The Hidden Dangers of Medical Tourism
Cosmetic surgery no longer holds the same negative connotations that it did decades ago, thanks in part to countless high-brow celebrities sharing openly the nips and tucks they have undergone over the years. A quick online search returns hundreds of thousands of links which offer guidance on the procedures available for facial rejuvenation, skin tightening, and several other treatments that range in invasiveness and cost. In those search results, individuals looking for a change are also met with numerous options for cosmetic surgeons and clinics offering free consultations and budget-friendly payment plans. But not all providers are created equal, especially those promising deep discounts in clinics located overseas.
Medical tourism – the process of seeking out medical or cosmetic treatment through a provider housed outside of one’s resident country – has become a booming business in the realm of plastic surgery. Potential patients are drawn to providers overseas because of the advertised cost reduction for what is assumed to be the same treatment that can be received at home. While some cosmetic surgeons and treatment providers offer high-quality service to patients that is on par with local doctors, there are some hidden dangers in medical tourism of which individuals should be aware.
Understanding Provider Qualifications
One of the most pressing issues surrounding medical tourism for the purpose of receiving cosmetic surgery or treatment is the complexity of verifying provider qualifications in a different country or region. While online advertisements for cosmetic surgeons around the world promise up-to-date credentials along with state-of-the-art techniques, patients do not always get what they are promised. Attempting to verify the qualifications and experience of a cosmetic surgeon abroad is made more challenging by the fact that the information is not always readily available in the same manner it is in an individual’s resident country.
Nearly all developed countries have a set of guidelines and regulation in place to assist consumers with understanding the amount of training and education a cosmetic surgeon or treatment provider has under his belt. For instance, the UK requires that all medical professionals offering cosmetic services to the public are registered with the General Medical Council (GMC). Not only does this offer a degree of transparency in searching for a provider, but it also safeguards the public from receiving less than quality care from poorly trained or uncertified doctors. Similarly, cosmetic surgeons in the US are required to take part in the accreditation system if they plan to practice in the country. Providers in countries that do not have a nationwide system in place for accreditation or registering may not have the required skills or experience needed to perform surgery or treatment – and patients often suffer because of it.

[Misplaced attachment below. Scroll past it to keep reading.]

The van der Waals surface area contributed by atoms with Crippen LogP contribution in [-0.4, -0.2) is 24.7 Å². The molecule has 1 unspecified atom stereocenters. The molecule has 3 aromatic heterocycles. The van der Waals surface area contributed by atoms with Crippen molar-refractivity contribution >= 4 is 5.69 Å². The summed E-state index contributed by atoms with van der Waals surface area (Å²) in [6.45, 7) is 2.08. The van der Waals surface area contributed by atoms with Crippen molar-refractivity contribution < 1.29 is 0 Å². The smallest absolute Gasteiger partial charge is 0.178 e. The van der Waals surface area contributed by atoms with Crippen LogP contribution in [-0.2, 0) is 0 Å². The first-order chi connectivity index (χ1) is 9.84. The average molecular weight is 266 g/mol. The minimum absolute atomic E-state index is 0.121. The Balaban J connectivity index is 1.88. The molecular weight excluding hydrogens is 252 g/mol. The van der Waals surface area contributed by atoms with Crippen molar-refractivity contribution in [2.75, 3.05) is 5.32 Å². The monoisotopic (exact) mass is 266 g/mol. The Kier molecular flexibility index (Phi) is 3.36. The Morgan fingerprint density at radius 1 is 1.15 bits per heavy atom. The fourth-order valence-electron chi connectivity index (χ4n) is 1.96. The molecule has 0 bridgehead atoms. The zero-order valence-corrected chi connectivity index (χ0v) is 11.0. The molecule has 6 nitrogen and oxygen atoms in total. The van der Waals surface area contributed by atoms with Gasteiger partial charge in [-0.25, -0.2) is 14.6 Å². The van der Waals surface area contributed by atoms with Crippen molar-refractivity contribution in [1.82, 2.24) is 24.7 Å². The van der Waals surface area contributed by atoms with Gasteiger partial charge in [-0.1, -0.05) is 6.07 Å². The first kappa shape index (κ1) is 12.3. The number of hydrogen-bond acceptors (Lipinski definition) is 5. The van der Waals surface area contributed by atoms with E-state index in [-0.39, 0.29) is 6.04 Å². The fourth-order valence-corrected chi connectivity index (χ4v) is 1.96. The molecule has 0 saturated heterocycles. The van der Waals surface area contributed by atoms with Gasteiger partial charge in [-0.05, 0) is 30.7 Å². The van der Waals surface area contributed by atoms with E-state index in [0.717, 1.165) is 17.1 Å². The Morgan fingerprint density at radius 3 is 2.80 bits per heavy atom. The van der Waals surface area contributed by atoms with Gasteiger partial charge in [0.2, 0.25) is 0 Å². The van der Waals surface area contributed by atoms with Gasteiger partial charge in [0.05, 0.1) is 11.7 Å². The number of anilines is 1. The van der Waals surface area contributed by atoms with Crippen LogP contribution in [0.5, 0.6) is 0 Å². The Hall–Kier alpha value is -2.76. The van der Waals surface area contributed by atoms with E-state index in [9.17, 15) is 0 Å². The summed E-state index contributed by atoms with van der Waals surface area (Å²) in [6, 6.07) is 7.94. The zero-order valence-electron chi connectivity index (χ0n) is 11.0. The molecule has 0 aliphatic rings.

When a procedure overseas does not go as planned, patients may face an uphill battle in receiving legal assistance for the purpose of a medical negligence case against the provider. A representative from a team of clinical negligence solicitors in the UK states that cosmetic surgery abroad complicates the legal process, even when the next step is a criminal or civil action against the surgeon. Instead of following the straightforward steps laid out by the courts in one’s home country, bringing a case against a provider across country borders may not be feasible. In some situations, the courts will only hear a case when the event took place within the country where the patient lives, leaving those who travel abroad at a loss.
When patients do not have a way to receive compensation or other recourse like ongoing medical care after a botched procedure, they are likely to experience a reduced quality of life. The combination of emotional turmoil and the physical discomfort that comes with negligent cosmetic treatment is not easily overcome when legal action cannot be taken against the surgeon or treatment provider.
In addition to complex legal issues and concerns about provider qualifications, patients who travel overseas to receive cosmetic surgery are at a higher risk of complications with aftercare. Several clinics that focus on medical tourism offer to manage the travel arrangements for patients, but in some cases, the need for recovery post-procedure is not taken into consideration. Getting on a long flight or sitting in a vehicle for hours shortly after treatment may not only cause discomfort; individuals may suffer from infections or additional injury at the surgical site that extends recovery weeks to months. Patients considering cosmetic surgery overseas must plan for the recommended recovery time in the country where the procedure takes place.
Medical tourism is on the rise given its draw for those looking to save big on major cosmetic procedures. However, the costs associated with aftercare complications, unresolved legal issues, and the risk of receiving less than quality care add up to well more than the amount it would take to have a treatment completed at home. Before considering cosmetic surgery abroad, individuals should take steps to understand the risks and weight those fully against the benefits advertised.